Changing the way children think about careers

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Focusing on careers in primary school might seem early, however more than 450 Sunshine Coast students will soon discover it is the perfect time to explore their future job options.

USC will host a hands-on career immersion day for the region’s Year 5 students at its campus on Thursday 13 June from 9am to 2.30pm

USC Manager of Student Access and Diversity, Veronica Sanmarco, said the Explore Pathways Expo would allow the 10 and 11-year-olds to experience a range of occupations –- and help them change their thinking on gender stereotypes.

“Decades of studies have found children can form their ideas about careers and gender stereotypes at a young age, so early intervention while still in primary school is important,” Ms Sanmarco said.

“These stereotypes and a lack of information on job pathways can influence the subjects that they choose in high school and the jobs they end up chasing.”

Expo exhibitors will provide fun, hands-on experiences across a range of fields, including high-performance athletics, veterinary nursing, town planning, specialist technologies, marketing as well as virtual reality, augmented reality and robotics.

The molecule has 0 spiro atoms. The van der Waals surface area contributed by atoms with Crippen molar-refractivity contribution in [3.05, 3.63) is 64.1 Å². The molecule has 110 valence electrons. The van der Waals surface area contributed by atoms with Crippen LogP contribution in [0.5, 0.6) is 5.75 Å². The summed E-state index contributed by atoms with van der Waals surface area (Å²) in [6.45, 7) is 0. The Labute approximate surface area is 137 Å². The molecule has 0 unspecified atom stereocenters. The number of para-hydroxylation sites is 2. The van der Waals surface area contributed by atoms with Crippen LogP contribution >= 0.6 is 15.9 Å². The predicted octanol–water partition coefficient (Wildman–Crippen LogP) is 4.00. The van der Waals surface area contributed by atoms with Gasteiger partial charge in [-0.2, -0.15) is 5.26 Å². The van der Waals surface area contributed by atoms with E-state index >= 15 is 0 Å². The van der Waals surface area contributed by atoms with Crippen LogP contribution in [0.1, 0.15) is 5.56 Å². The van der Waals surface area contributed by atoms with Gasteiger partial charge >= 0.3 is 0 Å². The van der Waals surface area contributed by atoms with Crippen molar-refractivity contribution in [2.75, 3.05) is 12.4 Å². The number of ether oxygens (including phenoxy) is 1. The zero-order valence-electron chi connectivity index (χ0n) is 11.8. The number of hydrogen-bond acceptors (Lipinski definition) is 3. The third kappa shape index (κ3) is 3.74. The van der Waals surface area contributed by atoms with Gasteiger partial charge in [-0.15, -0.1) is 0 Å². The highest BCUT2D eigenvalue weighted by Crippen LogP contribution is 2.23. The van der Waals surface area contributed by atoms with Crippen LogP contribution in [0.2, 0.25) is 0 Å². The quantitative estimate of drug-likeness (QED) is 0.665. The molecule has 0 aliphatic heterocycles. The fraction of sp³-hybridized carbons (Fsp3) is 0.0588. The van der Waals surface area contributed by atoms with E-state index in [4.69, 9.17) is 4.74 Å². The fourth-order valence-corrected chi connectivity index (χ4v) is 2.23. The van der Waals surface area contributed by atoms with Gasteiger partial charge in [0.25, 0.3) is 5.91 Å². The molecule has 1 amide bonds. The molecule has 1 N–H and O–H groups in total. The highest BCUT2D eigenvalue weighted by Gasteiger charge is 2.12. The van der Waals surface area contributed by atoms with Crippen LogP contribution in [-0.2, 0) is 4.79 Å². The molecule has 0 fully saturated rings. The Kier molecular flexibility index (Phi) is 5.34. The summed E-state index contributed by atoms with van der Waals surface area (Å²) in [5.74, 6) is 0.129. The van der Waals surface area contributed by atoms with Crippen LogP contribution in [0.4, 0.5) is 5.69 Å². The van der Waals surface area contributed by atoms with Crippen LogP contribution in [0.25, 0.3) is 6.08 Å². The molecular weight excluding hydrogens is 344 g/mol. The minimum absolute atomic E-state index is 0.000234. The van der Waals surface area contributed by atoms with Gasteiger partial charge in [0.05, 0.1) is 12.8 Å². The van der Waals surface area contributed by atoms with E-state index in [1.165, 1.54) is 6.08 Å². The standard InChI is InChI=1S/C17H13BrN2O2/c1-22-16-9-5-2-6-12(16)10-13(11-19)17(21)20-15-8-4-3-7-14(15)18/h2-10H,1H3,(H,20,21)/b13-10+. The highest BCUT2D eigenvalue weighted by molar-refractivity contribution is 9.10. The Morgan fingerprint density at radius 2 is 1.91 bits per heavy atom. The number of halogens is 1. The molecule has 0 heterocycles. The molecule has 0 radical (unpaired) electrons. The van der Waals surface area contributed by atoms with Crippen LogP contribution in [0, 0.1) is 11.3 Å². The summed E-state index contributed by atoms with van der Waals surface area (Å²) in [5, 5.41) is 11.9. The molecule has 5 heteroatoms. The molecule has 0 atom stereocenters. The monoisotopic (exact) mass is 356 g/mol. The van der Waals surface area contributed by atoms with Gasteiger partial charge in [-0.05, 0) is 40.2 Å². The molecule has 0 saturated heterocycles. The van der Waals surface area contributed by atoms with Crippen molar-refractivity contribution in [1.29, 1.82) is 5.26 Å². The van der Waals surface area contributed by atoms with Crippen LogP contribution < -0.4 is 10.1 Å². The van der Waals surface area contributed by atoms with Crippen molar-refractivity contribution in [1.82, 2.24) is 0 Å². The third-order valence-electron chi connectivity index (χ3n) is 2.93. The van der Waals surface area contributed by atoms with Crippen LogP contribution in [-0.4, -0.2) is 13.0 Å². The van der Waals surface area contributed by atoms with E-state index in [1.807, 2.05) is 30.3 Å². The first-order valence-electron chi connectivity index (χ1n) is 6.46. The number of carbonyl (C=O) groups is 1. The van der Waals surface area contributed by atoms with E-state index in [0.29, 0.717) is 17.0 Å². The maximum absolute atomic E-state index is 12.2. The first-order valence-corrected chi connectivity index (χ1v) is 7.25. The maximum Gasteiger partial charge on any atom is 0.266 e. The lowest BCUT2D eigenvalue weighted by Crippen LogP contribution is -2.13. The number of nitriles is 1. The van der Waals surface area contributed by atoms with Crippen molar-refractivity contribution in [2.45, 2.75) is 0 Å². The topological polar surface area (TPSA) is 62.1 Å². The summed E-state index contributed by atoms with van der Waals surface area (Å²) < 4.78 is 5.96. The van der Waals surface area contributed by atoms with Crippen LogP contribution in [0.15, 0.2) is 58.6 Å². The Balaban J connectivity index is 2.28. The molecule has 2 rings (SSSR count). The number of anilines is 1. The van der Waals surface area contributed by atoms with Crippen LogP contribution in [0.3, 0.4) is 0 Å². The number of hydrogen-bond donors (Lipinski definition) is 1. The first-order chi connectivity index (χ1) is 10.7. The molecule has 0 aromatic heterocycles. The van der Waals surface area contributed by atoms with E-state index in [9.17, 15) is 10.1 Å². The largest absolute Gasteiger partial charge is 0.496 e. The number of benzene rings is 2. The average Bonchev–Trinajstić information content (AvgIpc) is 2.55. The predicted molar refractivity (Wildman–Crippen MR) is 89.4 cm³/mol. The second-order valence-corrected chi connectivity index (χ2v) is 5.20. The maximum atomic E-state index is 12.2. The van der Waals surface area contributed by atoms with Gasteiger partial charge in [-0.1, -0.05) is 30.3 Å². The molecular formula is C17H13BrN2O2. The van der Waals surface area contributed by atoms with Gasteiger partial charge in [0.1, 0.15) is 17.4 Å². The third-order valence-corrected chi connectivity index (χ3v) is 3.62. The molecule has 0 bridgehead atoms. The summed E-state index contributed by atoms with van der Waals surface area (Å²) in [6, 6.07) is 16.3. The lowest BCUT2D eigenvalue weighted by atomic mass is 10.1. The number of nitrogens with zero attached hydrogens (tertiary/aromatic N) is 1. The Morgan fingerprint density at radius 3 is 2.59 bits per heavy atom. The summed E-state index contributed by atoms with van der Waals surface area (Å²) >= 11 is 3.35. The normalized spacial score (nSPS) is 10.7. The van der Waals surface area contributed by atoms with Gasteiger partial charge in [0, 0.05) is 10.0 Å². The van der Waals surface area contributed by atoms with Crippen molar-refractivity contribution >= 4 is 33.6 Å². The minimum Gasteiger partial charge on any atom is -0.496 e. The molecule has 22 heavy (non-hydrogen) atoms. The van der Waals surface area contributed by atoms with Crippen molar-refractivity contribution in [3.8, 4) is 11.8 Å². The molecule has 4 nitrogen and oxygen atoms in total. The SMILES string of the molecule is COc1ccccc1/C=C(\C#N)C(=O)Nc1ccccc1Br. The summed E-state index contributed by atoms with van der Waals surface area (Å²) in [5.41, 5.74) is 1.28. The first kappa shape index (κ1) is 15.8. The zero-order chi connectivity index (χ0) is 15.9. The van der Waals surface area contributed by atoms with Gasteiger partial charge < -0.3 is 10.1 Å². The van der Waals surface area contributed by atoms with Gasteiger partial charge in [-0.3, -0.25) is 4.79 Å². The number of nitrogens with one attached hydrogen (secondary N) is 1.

Students can also discover what it is like to work as a lawyer, art exhibitor, scientist, animal ecologist, nurse and midwife.

“We want to help raise aspirations among primary school children in the Sunshine Coast region by exposing them to some of the vast career and educational choices open to them,” Ms Sanmarco said.

She said almost 80 percent of students who attended last year’s expo either strongly agreed or agreed that the experience made them more interested in attending TAFE or university.  

“The expo encourages them not to limit their choices based on gender and to expand their thinking when it comes to what they can do when they finish school.”

The expo is part of a wider program run by USC for Year 4, 5 and 6 students that includes practical career development activities in the classroom.

“These activities aim to help children develop an awareness of their own talents and interests while discovering which skills are necessary for a range of different jobs.”

The EXPLORE program is funded through the Federal Government’s Higher Education Participation and Partnership Program and forms part of a suite of USC programs for primary and secondary school students to build aspirations to go on to higher education.

 
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